How can I reply to them; one boiled and two raw?

From the face and the locks of the Idol my days are as nights.

Alas, for my days; day is one, night two …


14.  Should I Unveil?  — Translated by Farzaneh Milani:

Should I unveil my scented hair

I’ll captivate every gazelle

Should I line my narcissus eyes

I’ll destroy the whole world with desire

To see my face, every dawn

Heaven lifts its golden mirror

Should I chance to pass the church one day

I’ll convert all Christian girls


15.  Arise — Translated by Farzaneh Milani:

O slumbering one, the beloved has arrived, arise!

Brush off the dust of sleep and self, arise!

Behold the good will has arrived,

Come not before him with tears, arise!

The mender of concerns has come to you,

O heavy-hearted one, arise!

O one afflicted by separation,

Behold the good tidings of the beloved’s union, arise!

O you withered by autumn,

Now spring has come, arise!

Behold the New Year brings a fresh life,

O withered corps of yesteryear, up from your tomb, arise!


18.  If Anyone Walks In My Path — Translated by Edward Grandville Browne:[15]

If anyone walks in my path I will cry to him that he may be warned

That whoever becomes my lover shall not escape from sorrow and affliction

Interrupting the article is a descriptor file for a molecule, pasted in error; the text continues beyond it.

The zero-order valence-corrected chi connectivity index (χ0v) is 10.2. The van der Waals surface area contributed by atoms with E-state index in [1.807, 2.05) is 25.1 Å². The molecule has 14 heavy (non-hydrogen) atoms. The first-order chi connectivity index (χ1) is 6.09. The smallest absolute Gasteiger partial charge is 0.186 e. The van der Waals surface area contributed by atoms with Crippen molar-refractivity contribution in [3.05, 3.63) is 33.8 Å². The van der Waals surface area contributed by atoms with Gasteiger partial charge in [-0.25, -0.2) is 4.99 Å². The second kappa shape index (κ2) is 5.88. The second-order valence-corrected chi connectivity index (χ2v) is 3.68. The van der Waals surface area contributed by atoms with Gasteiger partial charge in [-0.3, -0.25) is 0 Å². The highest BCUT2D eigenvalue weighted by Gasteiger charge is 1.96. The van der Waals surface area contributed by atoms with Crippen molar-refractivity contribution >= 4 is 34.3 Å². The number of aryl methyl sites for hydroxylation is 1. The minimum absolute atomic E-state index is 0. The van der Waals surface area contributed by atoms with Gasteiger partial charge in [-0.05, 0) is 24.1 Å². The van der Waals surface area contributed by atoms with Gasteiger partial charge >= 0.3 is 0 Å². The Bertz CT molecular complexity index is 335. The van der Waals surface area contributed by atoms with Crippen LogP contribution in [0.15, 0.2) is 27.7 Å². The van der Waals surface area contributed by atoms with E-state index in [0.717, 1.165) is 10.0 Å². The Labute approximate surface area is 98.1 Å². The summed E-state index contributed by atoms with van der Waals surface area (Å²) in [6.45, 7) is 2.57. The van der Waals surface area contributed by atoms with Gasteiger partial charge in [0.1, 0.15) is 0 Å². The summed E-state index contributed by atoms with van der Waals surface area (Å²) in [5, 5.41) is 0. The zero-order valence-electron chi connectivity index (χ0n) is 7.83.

If anyone obeys me not and does not grasp the cord of my protection[16]

I will drive him far from my sanctuary, I will cast him in wrath to the winds of “NO”[17]

I am Eternal from the Everlasting World; I am the One from the Realms of the Limitless;

I am come [to seek for] the people of the Spirit, and towards me do they advance.[18]



[1] Tahirih in History, Edited by Sabir Afaqi, published by Kalimat Press, 2004, p. 257-264.

[2] Tahireh did not give titles to her poems. For easier identification, each poem here has been given an arbitrary title taken from the text of a translation.

[3] Browne’s footnotes are taken from his publication of this poem in E.G. Browne’s comp., Materials for the Study of the Bábí Religion, (Cambridge University Press, 1918), p. 249